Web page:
Saturday, August 13, 2005

How to roast a (food)blogger

Pre-heat the oven* to at least 100 degrees Celsius (that's about 225 Fahrenheit)**. If dealing with a very tough and experienced blogger, a higher temperature may be needed. For the young, pregnant, sick and elderly, 80 degrees or even less may suffice.
Take a foodblogger, peel off all protective layers. It is especially important to remove all decorative metal bits and pieces. Rinse thoroughly under soapy running water.
Roast in a pre-heated oven for 10 minutes. Take out and quickly rinse under cool running water [in winter, a quick dip into snow can be used instead. If roasting takes place near a natural water reservoir - sea, lake, river - these are preferable for the running indoor water].
Put back into the oven. Roast for another 10 minutes, then quickly cool down under the water. Repeat roasting and cooling as many times as deemed necessary (the process takes considerably longer time, if there are many roasts taking place at the same time, as communal beer or water drinking usually takes place between roasting sessions - to keep the moisture - and usually only 2-3 roasts fit into the oven at any one time, so they must take turns).
The preferred flavouring is birch - slightly dried birch branches are soaked in hot water, and then used to sharply hit the back, thighs and other parts of the (fellow) roast(s) repeatedly to tenderise the meat and get the juices flowing [don't ask, but it improves the end result, believe me].
At the end of the roasting session there are two options one can take:
1) after the last roasting, wash the blogger very thoroughly. Smear with plenty of (Body Shop Nut) butter. OR
2) before the last roasting, wash the blogger very thoroughly. Smear with special sauna honey and put back into the oven for another 5 minutes or so, until the honey has melted into the skin (we're aiming for baby soft and not crisp skin here obviously!) Do NOT rinse with water after this!
Wrap the slow-and-soft-roasted blogger into a towel. To preserve the rosy complexion, leave to cool slowly at room temperature.
Enjoy the post-sauna bliss. (I am currently:)
Repeat the whole process in a couple of days.

* A proper wood-heated Finnish/Estonian sauna (we are still arguing about the origin here) - the dry and very hot type. Read what a Wall Street Journal wrote about Estonian sauna customs.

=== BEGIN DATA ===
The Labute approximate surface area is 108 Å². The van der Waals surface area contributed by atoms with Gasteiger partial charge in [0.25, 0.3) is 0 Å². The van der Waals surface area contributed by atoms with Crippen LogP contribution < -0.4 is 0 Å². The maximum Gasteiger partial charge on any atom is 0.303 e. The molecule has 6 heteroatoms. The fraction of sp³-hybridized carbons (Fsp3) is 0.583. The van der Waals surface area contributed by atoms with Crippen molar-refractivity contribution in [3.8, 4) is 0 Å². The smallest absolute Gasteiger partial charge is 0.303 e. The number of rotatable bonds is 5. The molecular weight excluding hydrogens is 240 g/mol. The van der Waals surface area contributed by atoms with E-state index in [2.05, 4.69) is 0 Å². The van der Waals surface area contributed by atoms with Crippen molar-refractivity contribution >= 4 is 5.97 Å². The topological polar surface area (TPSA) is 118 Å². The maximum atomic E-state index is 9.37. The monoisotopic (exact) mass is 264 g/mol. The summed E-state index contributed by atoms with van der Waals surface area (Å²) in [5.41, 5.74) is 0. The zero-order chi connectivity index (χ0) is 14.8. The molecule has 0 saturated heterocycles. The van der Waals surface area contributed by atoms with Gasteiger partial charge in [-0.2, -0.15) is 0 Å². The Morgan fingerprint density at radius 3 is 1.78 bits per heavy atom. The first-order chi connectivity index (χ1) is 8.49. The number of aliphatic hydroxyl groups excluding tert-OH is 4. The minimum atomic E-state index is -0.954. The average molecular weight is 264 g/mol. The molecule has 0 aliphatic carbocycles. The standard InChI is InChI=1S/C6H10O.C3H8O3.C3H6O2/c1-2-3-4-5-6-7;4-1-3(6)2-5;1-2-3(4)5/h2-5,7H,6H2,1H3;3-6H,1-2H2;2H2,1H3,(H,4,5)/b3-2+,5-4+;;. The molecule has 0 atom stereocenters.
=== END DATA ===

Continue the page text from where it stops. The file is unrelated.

** That's about the temperature required to bake marengues or oven-roast tomatoes:)))

11 comments:

Bill said...

Or you could simply live in Houston where the sauna is natural. Read all about it at

http://12tutufondue.blogspot.com

The carrot recipe looks good. We grow our own rosemary. Always looking for a new use for it.

Regards,
bill

joey said...

Sauna! Had a few saunas when I was in Finland, unfortunately never got to try it with the customary birch-branch-beating, though I would have loved to experience what it was like. Your holiday is sounding lovely!

Paz said...

What a fun and witty post! LOL! I'm not really into saunas but I wouldn't mind the experience you had at least once in my lifetime. I bet it left your skin very nice and smooth.

I'm being roasted in my neck of the woods, unfortunately by the weather. We've had a record number of heatwaves and the weather is awful -- hot, humid, an hazy.

Bill, I was in Houston a long time ago for wedding in the summertime and I remember the weather being HOT! Thank goodness for air-conditioners!

Pille, I made the carrot recipe and just had it for lunch! I'm happy to write that it came out great! I'm really excited about it. It's especially perfect to eat during this hot weather. It's cool, crunchy, and tasty. ;-)

The only thing I'd do differently is hold back on the rosemary. I think I put too much in. ;-) And I followed your comments and didn't put too much sugar or olive oil in it. Oh, btw, I don't have a problem finding rosemary here. It's in abundance at the supermarket.